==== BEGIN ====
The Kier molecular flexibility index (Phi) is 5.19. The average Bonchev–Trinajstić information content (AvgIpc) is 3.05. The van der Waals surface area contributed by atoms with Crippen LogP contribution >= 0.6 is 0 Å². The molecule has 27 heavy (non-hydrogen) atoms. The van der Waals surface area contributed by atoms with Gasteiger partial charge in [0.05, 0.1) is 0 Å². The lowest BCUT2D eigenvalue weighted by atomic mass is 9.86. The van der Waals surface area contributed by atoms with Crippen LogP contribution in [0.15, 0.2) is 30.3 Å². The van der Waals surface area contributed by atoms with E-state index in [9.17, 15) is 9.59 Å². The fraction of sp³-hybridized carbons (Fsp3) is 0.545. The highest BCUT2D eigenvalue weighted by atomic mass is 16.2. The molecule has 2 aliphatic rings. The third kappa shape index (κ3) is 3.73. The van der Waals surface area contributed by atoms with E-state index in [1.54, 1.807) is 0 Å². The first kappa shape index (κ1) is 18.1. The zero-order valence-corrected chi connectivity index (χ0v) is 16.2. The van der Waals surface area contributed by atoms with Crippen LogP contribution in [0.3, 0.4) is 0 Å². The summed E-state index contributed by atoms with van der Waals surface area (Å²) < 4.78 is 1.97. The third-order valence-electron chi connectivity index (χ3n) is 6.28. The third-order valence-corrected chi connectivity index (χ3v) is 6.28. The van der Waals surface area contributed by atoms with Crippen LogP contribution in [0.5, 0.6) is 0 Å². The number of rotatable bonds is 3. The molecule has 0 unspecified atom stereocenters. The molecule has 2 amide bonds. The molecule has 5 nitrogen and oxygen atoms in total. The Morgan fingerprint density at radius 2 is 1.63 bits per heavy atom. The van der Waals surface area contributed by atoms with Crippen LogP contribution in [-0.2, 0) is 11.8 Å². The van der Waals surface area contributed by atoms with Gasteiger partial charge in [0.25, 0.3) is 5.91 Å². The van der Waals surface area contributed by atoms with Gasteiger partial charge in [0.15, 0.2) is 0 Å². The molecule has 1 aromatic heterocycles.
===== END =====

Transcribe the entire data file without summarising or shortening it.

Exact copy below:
The Kier molecular flexibility index (Phi) is 5.19. The average Bonchev–Trinajstić information content (AvgIpc) is 3.05. The van der Waals surface area contributed by atoms with Crippen LogP contribution >= 0.6 is 0 Å². The molecule has 27 heavy (non-hydrogen) atoms. The van der Waals surface area contributed by atoms with Gasteiger partial charge in [0.05, 0.1) is 0 Å². The lowest BCUT2D eigenvalue weighted by atomic mass is 9.86. The van der Waals surface area contributed by atoms with Crippen LogP contribution in [0.15, 0.2) is 30.3 Å². The van der Waals surface area contributed by atoms with E-state index in [9.17, 15) is 9.59 Å². The fraction of sp³-hybridized carbons (Fsp3) is 0.545. The highest BCUT2D eigenvalue weighted by atomic mass is 16.2. The molecule has 2 aliphatic rings. The third kappa shape index (κ3) is 3.73. The van der Waals surface area contributed by atoms with E-state index in [1.54, 1.807) is 0 Å². The first kappa shape index (κ1) is 18.1. The zero-order valence-corrected chi connectivity index (χ0v) is 16.2. The van der Waals surface area contributed by atoms with Crippen LogP contribution in [0.3, 0.4) is 0 Å². The summed E-state index contributed by atoms with van der Waals surface area (Å²) < 4.78 is 1.97. The third-order valence-electron chi connectivity index (χ3n) is 6.28. The third-order valence-corrected chi connectivity index (χ3v) is 6.28. The van der Waals surface area contributed by atoms with Crippen LogP contribution in [0.5, 0.6) is 0 Å². The number of rotatable bonds is 3. The molecule has 0 unspecified atom stereocenters. The molecule has 2 amide bonds. The molecule has 5 nitrogen and oxygen atoms in total. The Morgan fingerprint density at radius 2 is 1.63 bits per heavy atom. The van der Waals surface area contributed by atoms with Crippen LogP contribution in [-0.2, 0) is 11.8 Å². The van der Waals surface area contributed by atoms with Gasteiger partial charge in [0.25, 0.3) is 5.91 Å². The van der Waals surface area contributed by atoms with Gasteiger partial charge in [0.15, 0.2) is 0 Å². The molecule has 1 aromatic heterocycles.